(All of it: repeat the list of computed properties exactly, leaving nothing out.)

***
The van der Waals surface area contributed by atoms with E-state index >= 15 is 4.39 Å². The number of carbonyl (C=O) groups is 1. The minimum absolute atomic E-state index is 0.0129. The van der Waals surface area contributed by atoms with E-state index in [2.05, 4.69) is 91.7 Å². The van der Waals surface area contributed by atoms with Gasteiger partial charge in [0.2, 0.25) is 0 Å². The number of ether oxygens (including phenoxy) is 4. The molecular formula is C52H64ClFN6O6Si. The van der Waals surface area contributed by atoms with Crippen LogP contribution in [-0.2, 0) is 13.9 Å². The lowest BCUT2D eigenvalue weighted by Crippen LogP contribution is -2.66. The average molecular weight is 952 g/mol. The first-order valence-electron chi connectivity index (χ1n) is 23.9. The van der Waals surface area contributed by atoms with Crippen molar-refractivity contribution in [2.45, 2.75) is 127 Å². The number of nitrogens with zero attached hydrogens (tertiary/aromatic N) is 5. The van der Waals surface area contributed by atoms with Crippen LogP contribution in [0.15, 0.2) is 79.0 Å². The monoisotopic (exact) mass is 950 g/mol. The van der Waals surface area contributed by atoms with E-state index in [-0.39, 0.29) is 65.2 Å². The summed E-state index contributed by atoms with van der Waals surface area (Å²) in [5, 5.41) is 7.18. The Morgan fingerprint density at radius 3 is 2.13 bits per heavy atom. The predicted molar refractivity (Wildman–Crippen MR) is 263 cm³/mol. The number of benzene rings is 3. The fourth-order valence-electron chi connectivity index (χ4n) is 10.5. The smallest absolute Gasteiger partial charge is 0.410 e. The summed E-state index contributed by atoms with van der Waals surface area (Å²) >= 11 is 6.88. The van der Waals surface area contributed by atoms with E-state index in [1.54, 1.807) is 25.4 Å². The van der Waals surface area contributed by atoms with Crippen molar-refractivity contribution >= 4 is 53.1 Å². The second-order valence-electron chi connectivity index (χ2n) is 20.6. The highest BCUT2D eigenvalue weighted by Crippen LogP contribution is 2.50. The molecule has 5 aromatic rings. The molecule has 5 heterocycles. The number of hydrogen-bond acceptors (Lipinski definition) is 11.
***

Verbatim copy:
The van der Waals surface area contributed by atoms with E-state index >= 15 is 4.39 Å². The number of carbonyl (C=O) groups is 1. The minimum absolute atomic E-state index is 0.0129. The van der Waals surface area contributed by atoms with E-state index in [2.05, 4.69) is 91.7 Å². The van der Waals surface area contributed by atoms with Gasteiger partial charge in [0.2, 0.25) is 0 Å². The number of ether oxygens (including phenoxy) is 4. The molecular formula is C52H64ClFN6O6Si. The van der Waals surface area contributed by atoms with Crippen LogP contribution in [-0.2, 0) is 13.9 Å². The lowest BCUT2D eigenvalue weighted by Crippen LogP contribution is -2.66. The average molecular weight is 952 g/mol. The first-order valence-electron chi connectivity index (χ1n) is 23.9. The van der Waals surface area contributed by atoms with Crippen molar-refractivity contribution in [2.45, 2.75) is 127 Å². The number of nitrogens with zero attached hydrogens (tertiary/aromatic N) is 5. The van der Waals surface area contributed by atoms with Crippen LogP contribution in [0.15, 0.2) is 79.0 Å². The monoisotopic (exact) mass is 950 g/mol. The van der Waals surface area contributed by atoms with E-state index in [-0.39, 0.29) is 65.2 Å². The summed E-state index contributed by atoms with van der Waals surface area (Å²) in [5, 5.41) is 7.18. The Morgan fingerprint density at radius 3 is 2.13 bits per heavy atom. The predicted molar refractivity (Wildman–Crippen MR) is 263 cm³/mol. The number of benzene rings is 3. The fourth-order valence-electron chi connectivity index (χ4n) is 10.5. The smallest absolute Gasteiger partial charge is 0.410 e. The summed E-state index contributed by atoms with van der Waals surface area (Å²) >= 11 is 6.88. The van der Waals surface area contributed by atoms with E-state index in [1.54, 1.807) is 25.4 Å². The van der Waals surface area contributed by atoms with Crippen molar-refractivity contribution >= 4 is 53.1 Å². The second-order valence-electron chi connectivity index (χ2n) is 20.6. The highest BCUT2D eigenvalue weighted by Crippen LogP contribution is 2.50. The molecule has 5 aromatic rings. The molecule has 5 heterocycles. The number of hydrogen-bond acceptors (Lipinski definition) is 11.